Library (Book Room)

From Thomas Jefferson Encyclopedia

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View into the Bookroom from Jefferson's Cabinet (Study)
View into the Bookroom from Jefferson's Cabinet (Study)

Dimensions: 14' 10"x 15' 3" (with an annex 10' 10" x 10' 1"); ceiling 10' 0"

Order: Tuscan

Color: There is evidence that this space was originally wallpapered; today painted oyster white

Purpose of Room: Held Thomas Jefferson's libraries, the largest of which consisted of more than 6,000 books and was sold to Congress in 1815

Architectural features: Part of a "suite" of private rooms used by Jefferson, comprising the Library, the Greenhouse, the Cabinet, and Jefferson's Bedroom; the plan based on an octagon, a favored architectural shape for Jefferson

Furnishings of Note: Books (most of the books in Monticello today represent the same titles but not the original books Jefferson owned); book boxes stacked as bookshelves (today, reproductions are shown); an octagonal filing table, with drawers labeled for alphabetical filing; the easy chair which Jefferson, according to tradition, used while vice president; Jefferson's desk used for reading, writing, or drawing.

Objects on Display in this Room

Primary Source References[1]

1796. (Isaac Weld). "A large apartment is laid out for a library and museum, meant to extend the entire breadth of the house, the windows which are to open into an extensive green house and aviary."[2]

1800 November 25. (Jefferson to Thomas Mann Randolph). "It [catalog of books] is lying I believe either on the table in my book room, or under the window by the red couch in the Cabinet."[3]

1802 September 21. (Mrs. William Thornton). "Mr. Thornton arrived this morning-went into the Library which is very extensive, and said to be one of the best private Libraries on the continent..."[4]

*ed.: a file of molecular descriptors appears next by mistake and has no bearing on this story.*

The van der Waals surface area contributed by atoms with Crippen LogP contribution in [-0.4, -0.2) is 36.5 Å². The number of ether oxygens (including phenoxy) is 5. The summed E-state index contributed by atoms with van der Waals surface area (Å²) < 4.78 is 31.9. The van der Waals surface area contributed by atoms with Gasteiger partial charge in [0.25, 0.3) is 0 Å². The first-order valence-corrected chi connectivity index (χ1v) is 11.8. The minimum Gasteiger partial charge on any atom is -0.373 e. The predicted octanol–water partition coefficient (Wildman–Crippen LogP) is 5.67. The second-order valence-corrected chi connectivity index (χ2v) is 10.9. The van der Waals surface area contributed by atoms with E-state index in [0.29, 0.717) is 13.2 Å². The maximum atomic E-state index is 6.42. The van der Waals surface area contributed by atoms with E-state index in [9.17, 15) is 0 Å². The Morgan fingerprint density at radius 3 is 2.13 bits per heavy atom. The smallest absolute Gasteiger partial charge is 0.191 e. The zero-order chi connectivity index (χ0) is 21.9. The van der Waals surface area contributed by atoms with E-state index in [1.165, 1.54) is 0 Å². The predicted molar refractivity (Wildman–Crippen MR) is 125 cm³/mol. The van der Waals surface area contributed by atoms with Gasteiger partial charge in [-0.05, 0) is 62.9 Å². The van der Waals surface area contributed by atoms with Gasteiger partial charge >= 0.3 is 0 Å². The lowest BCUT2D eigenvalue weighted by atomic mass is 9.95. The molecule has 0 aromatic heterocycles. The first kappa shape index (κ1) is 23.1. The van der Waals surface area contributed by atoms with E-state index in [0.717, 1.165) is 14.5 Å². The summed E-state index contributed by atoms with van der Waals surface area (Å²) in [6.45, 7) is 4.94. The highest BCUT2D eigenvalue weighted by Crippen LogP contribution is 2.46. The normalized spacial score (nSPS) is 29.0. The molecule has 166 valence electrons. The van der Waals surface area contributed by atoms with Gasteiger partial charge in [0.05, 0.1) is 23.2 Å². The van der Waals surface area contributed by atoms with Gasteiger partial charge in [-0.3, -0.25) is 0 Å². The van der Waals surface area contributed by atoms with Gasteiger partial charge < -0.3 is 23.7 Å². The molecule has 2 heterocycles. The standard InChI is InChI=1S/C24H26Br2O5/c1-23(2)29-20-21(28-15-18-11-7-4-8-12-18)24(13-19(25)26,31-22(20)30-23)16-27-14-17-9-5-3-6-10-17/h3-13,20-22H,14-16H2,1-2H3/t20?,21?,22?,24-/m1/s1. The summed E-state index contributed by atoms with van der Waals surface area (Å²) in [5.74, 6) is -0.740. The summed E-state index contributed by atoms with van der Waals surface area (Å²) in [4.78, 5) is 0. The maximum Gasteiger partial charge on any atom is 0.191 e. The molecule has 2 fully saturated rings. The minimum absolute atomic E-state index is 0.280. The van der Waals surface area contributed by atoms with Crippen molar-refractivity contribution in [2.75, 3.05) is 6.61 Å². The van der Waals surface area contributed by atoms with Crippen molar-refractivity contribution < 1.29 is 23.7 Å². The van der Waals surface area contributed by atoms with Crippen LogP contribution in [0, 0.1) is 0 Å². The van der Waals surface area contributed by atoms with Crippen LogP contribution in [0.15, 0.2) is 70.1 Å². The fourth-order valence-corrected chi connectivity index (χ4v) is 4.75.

1804-1805. (Sir Augustus John Foster). "On the ground floor were four sitting rooms, two bed rooms and the library, which contained several thousand volumes classed according to subject and language...In Mr. Jefferson's library there was a picture representing battle, painted by one of the Big-bellied tribe of Indians...If the library had been thrown open to guests, the President's country house would have been as agreeable a place to stay at as any I know, but it was there he sat and wrote and he did not like of course to be disturbed by visitors who in this part of the world are rather disposed to be indiscreet."[5]

1806 January 31. (Jefferson to James Ogilvie). "I had understood that Mr. Randolph had directed that you should have the free use of the Library at Monticello or I should have directed it myself. I have great pleasure in finding an opportunity of making it useful to you."[6]

1806 November 30. (Jefferson to Ellen Wayles Randolph Coolidge). "Mr. Burwell asks in the name of your Mama, a Nautical almanac. She will find those of many years in the library at Monticello, in the press on the right hand of the Eastern outward door of the cabinet.[7]

1808 February 26. (Jefferson to Thomas Mann Randolph). " will find it in one of the 3. or 4. volumes of MS. laws in the bottom part of the press on the right of the N.E. window of my bookroom."[8]

1809. (Margaret Bayard Smith). "When we descended to the hall, he asked us to pass into the Library, or as I called it his sanctum sanctorum, where any other feet than his own seldom intrude. This suite of apartments opens from the Hall to the south. It consists of 3 rooms for the Library...The library consists of books in all languages, and contains about twenty thousand vols, but so disposed that they do not give the idea of a great library."[9]

1809. (George Gilmer). "Mr. Jefferson's library-room was locked, but the window-blinds were thrown back, so that I could see several books turned open upon the table, the ink stand, paper, and pens, as they had been used when Mr. Jefferson quitted home."[10]

1815. (George Ticknor). "On Sunday morning, after breakfast, Mr. Jefferson asked me into his library, and there I spent the forenoon of that day as I had that of yesterday. This collection of books, now so much talked about, consists of about seven thousand volumes, contained in a suite of fine rooms..."[11]


  1. Please note that this list should not be considered comprehensive.
  2. Peterson, Visitors, 19.
  3. PTJ, 32:259.
  4. Papers of William Thornton. Library of Congress.
  5. Peterson, Visitors, 38-39.
  6. Papers of Thomas Jefferson. Library of Congress.
  7. Family Letters, 291.
  8. Massachusetts Historical Society
  9. First Forty Years,, 71.
  10. George Gilmer, Sketches of some of the First Settlers of Upper Georgia, of the Cherokees, and the Author. (New York: 1855), 242.
  11. Peterson, Visitor,, 63.